Downtown Chicago is quiet on the weekends, but the three hundred–seat theater in the Cultural Center was comfortably filled on a cold Sunday afternoon in early November, where experimental music fans and curious listeners assembled for a free performance by sound sculptor Olivia Block and instrument maker Hal Rammel. It was an impressive turnout, at least to a jaded New Yorker used to performances in small, half-empty rooms: a proper theater in a beautifully restored 1897 Beaux Arts building, the original home of the Chicago Public Library.
From the Cultural Center, it’s a short walk toward Lake Michigan to the Jay Pritzker Pavillion in Millennium Park. The park’s centerpiece, a Frank Gehry–designed amphitheater with four thousand seats and room for seven thousand more on the lawn, was rumbling with recordings of trains emanating from speakers hanging from the brushed-steel lattice overhead. The soundscape is the work of Block, Shawn Decker, Ryan Ingebritsen, and Lou Mallozzi, and the massive sound installation is almost unprecedented in scale in the history of sound art; drawing allusions to the Philips Pavilion at the 1958 World’s Fair, where Edgar Varèse premiered his electronic tape piece Poème électronique, would not be overstating the scope of the piece.
Two events, both parts of the eighth annual Outer Ear Festival: impressive venues and free tickets, with aficionados and the uninitiated alike experiencing sound in new ways. This begs the question: Is the Second City kicking New York’s ass?
That could be the skewed question of an airdropping cultural tourist. Mallozzi—who was commissioned by the Chicago Humanities Festival to curate, produce, and design the Pritzker piece—noted that the project was unusual for Chicago, and the city’s participation had more to do with facilities than financial support.
“This is not something that has spontaneously appeared,” he said. “It has been built by many of us over a long period with much hard work. And these various streams of labor and history are dovetailing in a particularly fruitful way right now. There’s as little financial support for these efforts here as anywhere else in the U.S. There is, however, a lot of organizing going on at this moment, especially at the grassroots level, and there’s some interest from larger organizations and institutions.”
Mallozzi performs and presents work four or five times a year in Chicago, at such venues as the Empty Bottle, Elastic, Hideout, and the Cultural Center. Directing the Experimental Sound Studio and teaching in the Sound Department at the School of the Art Institute of Chicago, rather than a lack of opportunity, prevent him from performing more, he said.
The SAIC Sound Department has been a strong force in creating opportunities for presenting sound art, according to Block, who joined the faculty in September. Decker is also on staff there, as is former New Yorker Nic Collins, a fixture in electronic and experimental music circles for more than twenty years.
“Chicago is very healthy in terms of sound art,” Block said. “There are a few organizers who curate sound art regularly. Some are nonprofit organizations with the ability to bring artists from Europe and elsewhere. Most performance spaces I frequent are used specifically for sound art, experimental, or improvised music. They usually don’t serve alcohol, and sometimes have visual art on display.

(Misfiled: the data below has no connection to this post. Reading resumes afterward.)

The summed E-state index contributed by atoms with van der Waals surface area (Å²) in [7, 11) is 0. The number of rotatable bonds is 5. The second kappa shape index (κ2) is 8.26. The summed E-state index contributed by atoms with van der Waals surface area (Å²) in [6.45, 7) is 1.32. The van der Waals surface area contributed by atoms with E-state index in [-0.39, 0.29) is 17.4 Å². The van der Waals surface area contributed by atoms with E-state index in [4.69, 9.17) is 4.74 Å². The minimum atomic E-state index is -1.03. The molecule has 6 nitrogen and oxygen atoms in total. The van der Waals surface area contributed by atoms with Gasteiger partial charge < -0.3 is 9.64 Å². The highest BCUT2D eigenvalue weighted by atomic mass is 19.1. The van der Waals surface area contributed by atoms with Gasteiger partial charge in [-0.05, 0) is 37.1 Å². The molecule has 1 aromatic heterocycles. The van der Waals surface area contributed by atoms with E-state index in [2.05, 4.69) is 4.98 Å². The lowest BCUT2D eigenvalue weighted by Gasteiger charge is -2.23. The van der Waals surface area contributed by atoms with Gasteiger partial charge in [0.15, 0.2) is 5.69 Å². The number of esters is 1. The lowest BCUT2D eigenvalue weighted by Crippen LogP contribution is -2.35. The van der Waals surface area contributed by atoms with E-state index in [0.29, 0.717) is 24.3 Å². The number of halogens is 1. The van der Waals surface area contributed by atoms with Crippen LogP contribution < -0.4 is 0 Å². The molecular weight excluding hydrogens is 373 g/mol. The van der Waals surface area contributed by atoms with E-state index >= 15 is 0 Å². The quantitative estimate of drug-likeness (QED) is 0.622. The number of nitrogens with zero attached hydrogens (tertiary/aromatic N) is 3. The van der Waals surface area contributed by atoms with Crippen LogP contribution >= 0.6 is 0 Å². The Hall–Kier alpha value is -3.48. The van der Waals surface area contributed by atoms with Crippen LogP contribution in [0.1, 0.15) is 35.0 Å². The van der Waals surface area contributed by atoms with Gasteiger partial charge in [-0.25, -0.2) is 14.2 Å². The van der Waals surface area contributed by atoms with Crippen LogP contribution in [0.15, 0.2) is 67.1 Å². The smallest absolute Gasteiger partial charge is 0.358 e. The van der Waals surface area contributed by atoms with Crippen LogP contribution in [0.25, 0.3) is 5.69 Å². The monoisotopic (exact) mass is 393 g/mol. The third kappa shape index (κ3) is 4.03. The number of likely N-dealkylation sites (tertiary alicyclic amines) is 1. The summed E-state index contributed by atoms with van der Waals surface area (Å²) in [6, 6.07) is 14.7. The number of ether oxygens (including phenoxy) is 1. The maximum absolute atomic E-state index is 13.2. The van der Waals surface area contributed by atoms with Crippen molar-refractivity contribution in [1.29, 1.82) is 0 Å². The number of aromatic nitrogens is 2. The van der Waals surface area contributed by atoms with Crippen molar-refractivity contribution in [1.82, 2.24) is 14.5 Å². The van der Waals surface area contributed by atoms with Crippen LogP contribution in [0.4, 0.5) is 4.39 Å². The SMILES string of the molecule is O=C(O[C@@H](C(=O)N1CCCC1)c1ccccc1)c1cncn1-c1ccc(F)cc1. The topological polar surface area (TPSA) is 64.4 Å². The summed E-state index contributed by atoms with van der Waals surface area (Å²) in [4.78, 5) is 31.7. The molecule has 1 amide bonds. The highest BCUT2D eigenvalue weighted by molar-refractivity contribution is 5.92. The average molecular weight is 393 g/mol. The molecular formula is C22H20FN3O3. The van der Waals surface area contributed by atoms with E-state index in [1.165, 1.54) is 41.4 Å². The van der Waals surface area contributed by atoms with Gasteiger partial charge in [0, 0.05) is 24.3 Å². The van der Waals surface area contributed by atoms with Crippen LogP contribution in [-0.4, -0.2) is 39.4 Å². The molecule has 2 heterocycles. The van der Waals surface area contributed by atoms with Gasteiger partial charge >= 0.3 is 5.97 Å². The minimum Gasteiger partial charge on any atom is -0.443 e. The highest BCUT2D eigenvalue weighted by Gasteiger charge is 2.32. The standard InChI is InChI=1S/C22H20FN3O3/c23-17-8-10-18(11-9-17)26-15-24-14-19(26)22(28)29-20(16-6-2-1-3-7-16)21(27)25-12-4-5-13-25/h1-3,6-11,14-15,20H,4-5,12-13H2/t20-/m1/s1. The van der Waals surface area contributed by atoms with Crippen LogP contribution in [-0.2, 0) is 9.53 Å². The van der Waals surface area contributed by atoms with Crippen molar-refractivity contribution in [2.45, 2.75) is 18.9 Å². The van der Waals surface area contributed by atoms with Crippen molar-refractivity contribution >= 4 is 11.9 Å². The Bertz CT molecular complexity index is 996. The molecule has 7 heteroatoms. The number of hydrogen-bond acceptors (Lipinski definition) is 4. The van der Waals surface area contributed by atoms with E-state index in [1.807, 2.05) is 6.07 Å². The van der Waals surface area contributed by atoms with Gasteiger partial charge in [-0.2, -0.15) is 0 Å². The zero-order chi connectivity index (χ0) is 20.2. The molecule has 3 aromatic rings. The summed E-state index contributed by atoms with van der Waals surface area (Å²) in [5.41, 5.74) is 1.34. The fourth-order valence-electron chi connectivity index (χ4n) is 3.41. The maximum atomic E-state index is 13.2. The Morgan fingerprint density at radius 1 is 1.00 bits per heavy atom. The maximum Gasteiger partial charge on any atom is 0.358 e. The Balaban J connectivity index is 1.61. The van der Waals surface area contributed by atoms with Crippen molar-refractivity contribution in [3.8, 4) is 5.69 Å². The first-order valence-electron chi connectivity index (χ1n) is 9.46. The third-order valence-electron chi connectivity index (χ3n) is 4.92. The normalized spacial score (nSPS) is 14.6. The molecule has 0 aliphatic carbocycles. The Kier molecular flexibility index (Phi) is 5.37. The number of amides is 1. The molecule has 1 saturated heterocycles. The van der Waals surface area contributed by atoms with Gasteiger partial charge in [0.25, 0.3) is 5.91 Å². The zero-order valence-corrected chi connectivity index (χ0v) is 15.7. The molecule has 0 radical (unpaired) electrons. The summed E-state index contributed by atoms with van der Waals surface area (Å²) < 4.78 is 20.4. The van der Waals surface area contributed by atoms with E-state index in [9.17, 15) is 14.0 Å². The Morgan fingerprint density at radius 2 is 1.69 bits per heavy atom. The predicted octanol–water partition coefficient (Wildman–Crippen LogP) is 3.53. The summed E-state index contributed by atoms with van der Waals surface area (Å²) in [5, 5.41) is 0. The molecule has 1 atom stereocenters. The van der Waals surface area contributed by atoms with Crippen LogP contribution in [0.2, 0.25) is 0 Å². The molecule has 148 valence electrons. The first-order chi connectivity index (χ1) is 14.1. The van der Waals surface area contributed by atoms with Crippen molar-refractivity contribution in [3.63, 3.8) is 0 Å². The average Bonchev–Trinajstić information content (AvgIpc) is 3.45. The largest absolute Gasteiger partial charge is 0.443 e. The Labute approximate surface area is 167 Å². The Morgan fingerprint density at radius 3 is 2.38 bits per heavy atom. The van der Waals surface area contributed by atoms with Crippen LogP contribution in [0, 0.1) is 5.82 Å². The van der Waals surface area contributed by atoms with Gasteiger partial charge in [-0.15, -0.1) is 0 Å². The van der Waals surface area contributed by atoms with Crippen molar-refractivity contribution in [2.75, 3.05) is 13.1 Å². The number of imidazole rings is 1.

“I don’t perform very often in Chicago because I do a lot of shows out of town,” Block added. “I perform here around three or four times per year, generally. I probably wouldn’t perform more than that even if I stayed in town. There is ample opportunity to perform here, but my process is pretty slow and I like to present new material at each event if I can.”
The real-estate crunch in New York might make it harder for spaces to stay open here than in Chicago. A non-drinking crowd can kill a commercial space (witness Tonic); others, such as Issue Project Room and Diapason in Brooklyn, rely on grants to keep their doors open. But Alan Licht—who has created installations and performed at all of those venues, and booked shows at Tonic—defends New York as a home for audio presentation, at least in relation to the rest of the country.
“Considering that Diapason is the only regular space for sound installations in the entire country, I wouldn’t say New York lags behind,” he said, “although the U.S. is definitely behind Europe, especially Germany, in terms of overall awareness and presentation of sound art.”
Licht literally wrote the book on audio aesthetics—he’s the author of Sound Art: Beyond Music, Between Catagories, an impressive, illustrated catalogue of the history of the field, and is involved in forging ways to present in the city. He curated The Headphones Show at Abrons Arts Center, which runs through January ninth. The ubiquity of the iPod is taken as a jumping–off point for presenting works by Vito Acconci, Christina Kubisch, Tristan Perich, and others. The listening stations are decidedly more intimate than the 95,000 square feet of the Pritzker Pavillion, but maybe that’s just New York, alone in a crowd.
KURT GOTTSCHALK writes about music for various publications, hosts the Miniature Minotaurs show on WFMU, and struggles with a variety of stringed instruments.